Doximity Jumps 69% In Debut After Company's $4.6 Billion IPO

Doximity Jumps 69% In Debut After Company's $4.6 Billion IPO

Doximity, the company that describes itself as the LinkedIn of doctors, jumped 69% when it debuted on Thursday after raising nearly $500 million in its IPO.

On Wednesday night, Doximity sold 19 million shares for $26 each, exceeding its forecasted range of $20 to $23, and an existing investor sold an additional $4.3 million. The offer valued the company at $4.6 billion. The stock, which trades under the name "DOCS," jumped to $44.13 shortly after the market opened.

Doximity, which was founded in 2010, has grown rapidly in recent years, becoming the primary app used by doctors to stay in touch with one another, sharing the latest research and updates on new drugs. With 1.8 million US healthcare professionals on the site, more than 80% of whom are physicians, Doximity has increased revenue by allowing pharmaceutical companies to promote drugs and treatments and providing medical recruiters with a central location to find prospects.

According to the prospectus, revenue increased by 77 percent to $206.9 million in the previous fiscal year. Operating costs for Doximity are lower than most venture-backed software businesses because it spends virtually no money on advertising. This enabled Doximity to increase its net income by 69% to $50.2 million in the fiscal year that ended in March.

The intersection between health and technology took center stage last year as the coronavirus pandemic forced patients to familiarize themselves with remote visits and strained the resources of medical systems across the country. Investors have jumped at the chance to profit from the changes in the economy.

In August, telehealth provider Teladoc acquired Livongo, which specializes in remote coaching for chronic illnesses, creating what was then a $37 billion company. Amwell, a telehealth competitor, went public in September. Prices have fallen for Teladoc and Amwell recently as Covid-19 cases have plummeted and future business growth rates have been brought into question.

Meanwhile, telehealth business MDLive was acquired by Cigna in February for an undisclosed amount, and two venture capital-backed health technology companies, Grand Rounds and Doctor on Demand, merged in March, creating a multi-billion dollar business.

For Doximity, telehealth is a new profession. The company has been offering a free service since 2016 that allows doctors to call patients using their work number on a mobile phone. Doximity moved the numbering service to its main application in 2019.

In May 2020, a video service was added, which was described as its "first telemedicine offering." Doximity has launched a paid enterprise version, although it has said the video service will be free until January 2021. In its prospectus, Doximity said it had signed subscription agreements with more than 150 hospitals by the end of the month of March.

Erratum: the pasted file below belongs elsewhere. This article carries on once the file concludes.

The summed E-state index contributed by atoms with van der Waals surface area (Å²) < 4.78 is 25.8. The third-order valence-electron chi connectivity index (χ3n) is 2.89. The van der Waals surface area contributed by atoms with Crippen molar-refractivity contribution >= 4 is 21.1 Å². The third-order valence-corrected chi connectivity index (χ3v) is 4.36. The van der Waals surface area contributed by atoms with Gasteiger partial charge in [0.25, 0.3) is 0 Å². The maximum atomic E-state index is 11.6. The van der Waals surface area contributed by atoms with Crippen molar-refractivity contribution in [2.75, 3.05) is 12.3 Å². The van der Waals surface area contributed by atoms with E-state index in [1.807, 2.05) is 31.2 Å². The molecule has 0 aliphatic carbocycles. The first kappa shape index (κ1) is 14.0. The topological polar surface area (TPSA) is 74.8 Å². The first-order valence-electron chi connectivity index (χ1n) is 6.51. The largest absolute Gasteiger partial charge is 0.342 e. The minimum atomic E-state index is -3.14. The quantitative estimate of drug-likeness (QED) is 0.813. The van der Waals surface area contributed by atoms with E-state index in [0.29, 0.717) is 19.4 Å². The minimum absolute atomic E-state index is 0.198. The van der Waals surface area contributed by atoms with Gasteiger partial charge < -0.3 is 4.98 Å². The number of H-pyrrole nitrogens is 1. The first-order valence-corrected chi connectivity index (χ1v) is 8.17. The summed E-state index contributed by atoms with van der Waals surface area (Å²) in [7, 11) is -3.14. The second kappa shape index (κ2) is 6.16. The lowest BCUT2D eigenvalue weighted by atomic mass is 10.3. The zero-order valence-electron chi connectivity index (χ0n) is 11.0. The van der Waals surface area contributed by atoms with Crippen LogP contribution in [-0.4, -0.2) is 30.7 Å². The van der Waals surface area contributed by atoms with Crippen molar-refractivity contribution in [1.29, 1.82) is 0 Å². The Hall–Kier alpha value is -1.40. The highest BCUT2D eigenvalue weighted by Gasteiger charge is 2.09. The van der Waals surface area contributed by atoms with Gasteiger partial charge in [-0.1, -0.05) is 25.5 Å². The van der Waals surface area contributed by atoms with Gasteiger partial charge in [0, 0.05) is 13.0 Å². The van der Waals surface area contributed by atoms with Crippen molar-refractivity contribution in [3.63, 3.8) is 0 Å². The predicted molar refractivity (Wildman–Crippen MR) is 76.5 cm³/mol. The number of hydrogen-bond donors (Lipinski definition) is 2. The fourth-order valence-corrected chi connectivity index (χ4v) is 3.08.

Jeff Tangney, co-founder and CEO of Doximity, said in an interview that although over 80% of physicians are on the network, the company has at least a decade of "what we consider strong growth" due to the value it could bring to the health system. For example, the referral system could become much stronger, so that doctors could know exactly where in the country to send patients with a rare cancer.

He also said that Doximity had many opportunities to grow in telehealth given the size of its user base for its core product.

"Telehealth is 2% of the plan today, and it's such a green field," said Tangney, after ringing the opening bell on the New York Stock Exchange. "We haven’t been aggressive on pricing yet"

Doximity's overall growth is less dependent on telehealth than that of other vendors in the market, as its primary sources of revenue are unrelated to physician-patient communications. However, the company recognizes that when the pandemic is over, its business could suffer. More medical offices brought their marketing budgets online, and some of that spending can be traced back to physical advertising.

"The circumstances that have accelerated the growth of our business due to the effects of the COVID-19 pandemic may not continue in the future," said Doximity. "If these clients reallocate a significant portion of their budgets to in-person marketing, it could cause our growth to decline in future periods. "

Tangney, who previously co-founded the digital health site Epocrates, is the largest stakeholder in the company, with shares valued at around $1.3 billion, based on the IPO price. Emergence Capital is the largest outside investor, with a stake of $627 million, followed by InterWest Partners and Morgenthaler.

The IPO marks Doximity's first funding since 2014, when the company raised $54 million at a valuation of $355 million, according to PitchBook.

As part of the offer, Doximity has reserved 15% of the shares for doctors in the network. Assuming the doctors maximized their stake, they bought about $91 million worth of Doximity shares.

Tangney said more than 10,000 doctors took part in the offer, buying up to $24,000 worth of shares. "As a group, they own more stocks than any new investor", he said.

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